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I am having a bit of trouble understanding how FM works mathematically. I fully understand the conceptual basics regarding how information is transfered by modulating the frequency, but what I don't get (from the equation below), is how this expression inside the cosine term actually changes the frequency. When I think of trying to change the frequency, it makes more sense to me to 2π(fc)(t) a function of Xm [ex. 2π(fc)(1 + Xm)(t) which comes out to be 2π(fc)(t) + 2π(Xm)(t)]. Why do they have the integral in there? And why is the amplitude of the carrier (Ac) specified, when it shouldn't make a difference to the output signal?

FM Equation

Also, would you be able to clarify the difference between FM and PM and angle modulation (a combination of both), and how/when each should be used. Thanks for the help

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3 Answers

The instantaneous frequency of a signal \$A\cos(\phi(t))\$ where \$\phi(t)\$ is an arbitrary function of time is defined as the derivative of \$\phi(t)\$ if you want to measure frequency in radians per second and as \$\frac{1}{2\pi}\$ times the derivaive_ of \$\phi(t)\$ if you want to measure frequency in Hertz. Of course, in the common case of a fixed frequency this corresponds to the familiar \$\phi(t) = \omega_c t+\phi_0 = 2\pi f_c t + \phi_0\$.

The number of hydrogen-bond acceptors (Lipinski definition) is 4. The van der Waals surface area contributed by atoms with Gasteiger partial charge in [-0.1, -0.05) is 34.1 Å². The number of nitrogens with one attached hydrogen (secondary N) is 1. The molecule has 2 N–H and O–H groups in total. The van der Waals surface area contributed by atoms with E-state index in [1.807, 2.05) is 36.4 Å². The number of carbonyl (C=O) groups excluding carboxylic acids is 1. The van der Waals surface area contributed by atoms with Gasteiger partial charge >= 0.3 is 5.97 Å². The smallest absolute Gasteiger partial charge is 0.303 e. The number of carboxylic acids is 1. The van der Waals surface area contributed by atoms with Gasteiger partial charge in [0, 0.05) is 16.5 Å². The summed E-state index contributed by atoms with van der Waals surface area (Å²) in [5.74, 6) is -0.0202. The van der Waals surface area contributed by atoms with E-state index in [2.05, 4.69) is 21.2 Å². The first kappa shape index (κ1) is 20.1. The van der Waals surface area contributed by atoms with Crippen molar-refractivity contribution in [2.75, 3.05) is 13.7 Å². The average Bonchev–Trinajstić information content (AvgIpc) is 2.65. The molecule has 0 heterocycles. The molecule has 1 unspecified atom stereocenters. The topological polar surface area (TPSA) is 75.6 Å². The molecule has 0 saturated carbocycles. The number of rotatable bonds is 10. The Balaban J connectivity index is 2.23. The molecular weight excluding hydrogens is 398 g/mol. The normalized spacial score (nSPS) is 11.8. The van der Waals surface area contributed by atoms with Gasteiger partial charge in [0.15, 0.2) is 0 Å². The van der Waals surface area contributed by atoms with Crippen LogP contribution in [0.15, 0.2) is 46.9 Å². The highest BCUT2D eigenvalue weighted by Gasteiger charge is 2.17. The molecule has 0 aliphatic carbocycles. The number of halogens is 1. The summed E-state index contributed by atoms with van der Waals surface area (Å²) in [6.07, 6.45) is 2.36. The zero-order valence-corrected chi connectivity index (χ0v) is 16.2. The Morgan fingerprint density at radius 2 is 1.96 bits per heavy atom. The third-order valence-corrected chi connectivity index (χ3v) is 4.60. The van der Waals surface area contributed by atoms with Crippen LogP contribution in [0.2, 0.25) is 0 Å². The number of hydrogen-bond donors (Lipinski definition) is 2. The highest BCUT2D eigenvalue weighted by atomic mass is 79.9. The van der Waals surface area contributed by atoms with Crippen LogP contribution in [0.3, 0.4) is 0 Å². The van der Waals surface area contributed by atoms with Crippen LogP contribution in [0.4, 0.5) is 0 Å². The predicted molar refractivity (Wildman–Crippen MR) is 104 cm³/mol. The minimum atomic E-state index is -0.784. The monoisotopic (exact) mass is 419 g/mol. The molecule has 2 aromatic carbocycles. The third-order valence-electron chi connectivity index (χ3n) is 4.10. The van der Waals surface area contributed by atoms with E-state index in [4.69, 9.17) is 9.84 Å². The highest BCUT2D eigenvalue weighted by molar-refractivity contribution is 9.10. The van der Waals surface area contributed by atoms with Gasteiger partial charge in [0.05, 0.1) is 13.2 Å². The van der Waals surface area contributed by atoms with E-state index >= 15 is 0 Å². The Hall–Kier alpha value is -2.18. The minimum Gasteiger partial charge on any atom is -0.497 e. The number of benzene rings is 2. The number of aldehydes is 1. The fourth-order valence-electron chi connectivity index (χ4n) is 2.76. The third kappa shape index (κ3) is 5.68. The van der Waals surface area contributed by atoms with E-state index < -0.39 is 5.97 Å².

The standard definition of a frequency-modulated signal is one in which the deviation of the instantaneous frequency (at time \$t_0\$, say), from the carrier frequency is proportional to the value \$x_m(t_0)\$ of the modulating signal \$x(t)\$ at time \$t_0\$. The constant of proportionality is denoted by \$f_{\Delta}\$ in your notation: a \$1\$ volt signal creates a deviation of \$f_{\Delta}\$ Hz. Thus, if \$A\cos(\phi(t))\$ is the FM signal, then we have that $$ \left.\frac{\mathrm d}{\mathrm dt}\phi(t)\right|_{t=t_0} = 2\pi f_c + 2\pi f_{\Delta} x_m(t_0) $$ so that the deviation of the instantaneous frequency \$f_c + f_{\Delta} x_m(t_0)\$ from the carrier frequency \$f_c\$ is \$f_{\Delta} x_m(t_0)\$, just as we want it to be. It then follows from the fundamental theorem of calculus that $$\phi(t_0) = \int_{0}^{t_0}2\pi f_c + 2\pi f_{\Delta} x_m(t_0)\, \mathrm dt = 2\pi f_c t_0 + \int_{0}^{t_0} 2\pi f_{\Delta} x_m(t_0)\, \mathrm dt$$ or, with a slight change in notation, the FM signal can be expressed as $$A\cos\left(2\pi f_c t + \int_{0}^{t} 2\pi f_{\Delta} x_m(\tau)\, \mathrm d\tau\right)$$ the way you have it. Note that \$A\$ is the amplitude of the FM signal and is fixed; it is the frequency that is varying. Surely we need to distinguish between the FM signal when it is created using a voltage-controlled oscillator with an amplitude of \$1\$ volt and when it comes out of the power amplifier and goes to the antenna with a power of 10 kW?

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From my standpoint, angle modulation can be FM or PM.

A continuous, progressive, linear angle change to the carrier's phase equates to a fixed frequency displacement of the carrier.

A step angle change is a step phase change of the carrier. After the step change the carrier frequency remains as it was before the change.

As for the maths, I hope someone else can answer. When/how they should be used may be the hardest thing to answer.

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The integral is there because dt is there. It's another way of writing the familiar cos() expression without the integral: it means the same thing. The rewrite is done so as to lead to the analysis of the sidebands in terms of Bessel functions.

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